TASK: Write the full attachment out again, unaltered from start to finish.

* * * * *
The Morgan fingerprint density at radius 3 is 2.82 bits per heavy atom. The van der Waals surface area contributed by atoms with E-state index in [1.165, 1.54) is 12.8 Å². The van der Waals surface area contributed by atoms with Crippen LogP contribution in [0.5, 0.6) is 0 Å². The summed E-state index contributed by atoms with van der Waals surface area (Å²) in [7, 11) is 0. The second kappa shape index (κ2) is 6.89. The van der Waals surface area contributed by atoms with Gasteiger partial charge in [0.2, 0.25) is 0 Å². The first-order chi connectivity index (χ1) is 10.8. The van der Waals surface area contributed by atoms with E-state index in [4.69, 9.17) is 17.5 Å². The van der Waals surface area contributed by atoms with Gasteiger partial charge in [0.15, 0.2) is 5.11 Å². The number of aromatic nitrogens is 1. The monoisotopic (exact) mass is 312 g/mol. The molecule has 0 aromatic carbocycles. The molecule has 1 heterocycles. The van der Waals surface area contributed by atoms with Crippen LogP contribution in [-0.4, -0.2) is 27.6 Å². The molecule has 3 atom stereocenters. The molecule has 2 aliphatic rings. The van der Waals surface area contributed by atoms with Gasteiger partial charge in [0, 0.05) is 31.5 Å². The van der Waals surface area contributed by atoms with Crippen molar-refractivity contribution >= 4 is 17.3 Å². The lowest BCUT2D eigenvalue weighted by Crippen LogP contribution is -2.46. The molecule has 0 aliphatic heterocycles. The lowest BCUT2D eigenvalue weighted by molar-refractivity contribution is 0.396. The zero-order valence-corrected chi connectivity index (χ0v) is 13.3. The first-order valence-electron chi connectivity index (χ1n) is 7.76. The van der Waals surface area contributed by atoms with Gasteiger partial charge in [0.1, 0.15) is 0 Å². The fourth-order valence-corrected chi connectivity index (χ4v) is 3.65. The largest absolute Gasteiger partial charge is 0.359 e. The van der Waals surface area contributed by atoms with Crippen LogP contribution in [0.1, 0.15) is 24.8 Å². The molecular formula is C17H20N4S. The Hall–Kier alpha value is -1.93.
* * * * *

The Morgan fingerprint density at radius 3 is 2.82 bits per heavy atom. The van der Waals surface area contributed by atoms with E-state index in [1.165, 1.54) is 12.8 Å². The van der Waals surface area contributed by atoms with Crippen LogP contribution in [0.5, 0.6) is 0 Å². The summed E-state index contributed by atoms with van der Waals surface area (Å²) in [7, 11) is 0. The second kappa shape index (κ2) is 6.89. The van der Waals surface area contributed by atoms with Gasteiger partial charge in [0.2, 0.25) is 0 Å². The first-order chi connectivity index (χ1) is 10.8. The van der Waals surface area contributed by atoms with E-state index in [4.69, 9.17) is 17.5 Å². The van der Waals surface area contributed by atoms with Gasteiger partial charge in [0.15, 0.2) is 5.11 Å². The number of aromatic nitrogens is 1. The monoisotopic (exact) mass is 312 g/mol. The molecule has 0 aromatic carbocycles. The molecule has 1 heterocycles. The van der Waals surface area contributed by atoms with Crippen LogP contribution in [-0.4, -0.2) is 27.6 Å². The molecule has 3 atom stereocenters. The molecule has 2 aliphatic rings. The van der Waals surface area contributed by atoms with Gasteiger partial charge in [0, 0.05) is 31.5 Å². The van der Waals surface area contributed by atoms with Crippen molar-refractivity contribution >= 4 is 17.3 Å². The lowest BCUT2D eigenvalue weighted by Crippen LogP contribution is -2.46. The molecule has 0 aliphatic heterocycles. The lowest BCUT2D eigenvalue weighted by molar-refractivity contribution is 0.396. The zero-order valence-corrected chi connectivity index (χ0v) is 13.3. The first-order valence-electron chi connectivity index (χ1n) is 7.76. The van der Waals surface area contributed by atoms with Gasteiger partial charge in [0.1, 0.15) is 0 Å². The fourth-order valence-corrected chi connectivity index (χ4v) is 3.65. The largest absolute Gasteiger partial charge is 0.359 e. The van der Waals surface area contributed by atoms with Crippen LogP contribution in [0.1, 0.15) is 24.8 Å². The molecular formula is C17H20N4S. The Hall–Kier alpha value is -1.93.